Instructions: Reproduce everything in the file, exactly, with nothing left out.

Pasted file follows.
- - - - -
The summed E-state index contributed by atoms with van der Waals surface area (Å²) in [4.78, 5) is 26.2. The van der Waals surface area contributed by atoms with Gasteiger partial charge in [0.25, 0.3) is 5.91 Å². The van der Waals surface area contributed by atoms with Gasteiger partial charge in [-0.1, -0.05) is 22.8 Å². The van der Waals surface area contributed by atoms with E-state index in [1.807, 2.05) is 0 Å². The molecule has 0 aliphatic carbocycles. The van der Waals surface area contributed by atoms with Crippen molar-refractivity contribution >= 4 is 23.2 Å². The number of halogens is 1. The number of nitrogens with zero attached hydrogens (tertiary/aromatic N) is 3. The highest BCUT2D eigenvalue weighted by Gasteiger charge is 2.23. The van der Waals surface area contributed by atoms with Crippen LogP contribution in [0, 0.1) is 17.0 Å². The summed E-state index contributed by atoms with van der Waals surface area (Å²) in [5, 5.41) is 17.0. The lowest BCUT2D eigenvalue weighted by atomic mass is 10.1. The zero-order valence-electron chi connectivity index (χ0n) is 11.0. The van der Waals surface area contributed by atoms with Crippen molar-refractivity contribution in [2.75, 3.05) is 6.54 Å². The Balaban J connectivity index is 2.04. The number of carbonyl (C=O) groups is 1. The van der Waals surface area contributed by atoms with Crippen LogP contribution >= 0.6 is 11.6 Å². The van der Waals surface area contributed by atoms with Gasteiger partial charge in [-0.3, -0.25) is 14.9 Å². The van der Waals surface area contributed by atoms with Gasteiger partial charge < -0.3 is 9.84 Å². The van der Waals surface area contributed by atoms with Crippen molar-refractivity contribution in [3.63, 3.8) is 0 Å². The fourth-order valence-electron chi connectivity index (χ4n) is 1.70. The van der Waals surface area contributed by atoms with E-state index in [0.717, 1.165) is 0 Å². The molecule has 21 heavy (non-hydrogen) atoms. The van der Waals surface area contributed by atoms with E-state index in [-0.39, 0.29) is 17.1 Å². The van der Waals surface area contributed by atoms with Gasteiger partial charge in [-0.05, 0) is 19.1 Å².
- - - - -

The summed E-state index contributed by atoms with van der Waals surface area (Å²) in [4.78, 5) is 26.2. The van der Waals surface area contributed by atoms with Gasteiger partial charge in [0.25, 0.3) is 5.91 Å². The van der Waals surface area contributed by atoms with Gasteiger partial charge in [-0.1, -0.05) is 22.8 Å². The van der Waals surface area contributed by atoms with E-state index in [1.807, 2.05) is 0 Å². The molecule has 0 aliphatic carbocycles. The van der Waals surface area contributed by atoms with Crippen molar-refractivity contribution >= 4 is 23.2 Å². The number of halogens is 1. The number of nitrogens with zero attached hydrogens (tertiary/aromatic N) is 3. The highest BCUT2D eigenvalue weighted by Gasteiger charge is 2.23. The van der Waals surface area contributed by atoms with Crippen LogP contribution in [0, 0.1) is 17.0 Å². The summed E-state index contributed by atoms with van der Waals surface area (Å²) in [5, 5.41) is 17.0. The lowest BCUT2D eigenvalue weighted by atomic mass is 10.1. The zero-order valence-electron chi connectivity index (χ0n) is 11.0. The van der Waals surface area contributed by atoms with Crippen molar-refractivity contribution in [2.75, 3.05) is 6.54 Å². The Balaban J connectivity index is 2.04. The number of carbonyl (C=O) groups is 1. The van der Waals surface area contributed by atoms with Crippen LogP contribution >= 0.6 is 11.6 Å². The van der Waals surface area contributed by atoms with Gasteiger partial charge in [-0.3, -0.25) is 14.9 Å². The van der Waals surface area contributed by atoms with Gasteiger partial charge < -0.3 is 9.84 Å². The van der Waals surface area contributed by atoms with Crippen molar-refractivity contribution in [3.63, 3.8) is 0 Å². The fourth-order valence-electron chi connectivity index (χ4n) is 1.70. The van der Waals surface area contributed by atoms with E-state index in [0.717, 1.165) is 0 Å². The molecule has 21 heavy (non-hydrogen) atoms. The van der Waals surface area contributed by atoms with E-state index in [-0.39, 0.29) is 17.1 Å². The van der Waals surface area contributed by atoms with Gasteiger partial charge in [-0.05, 0) is 19.1 Å².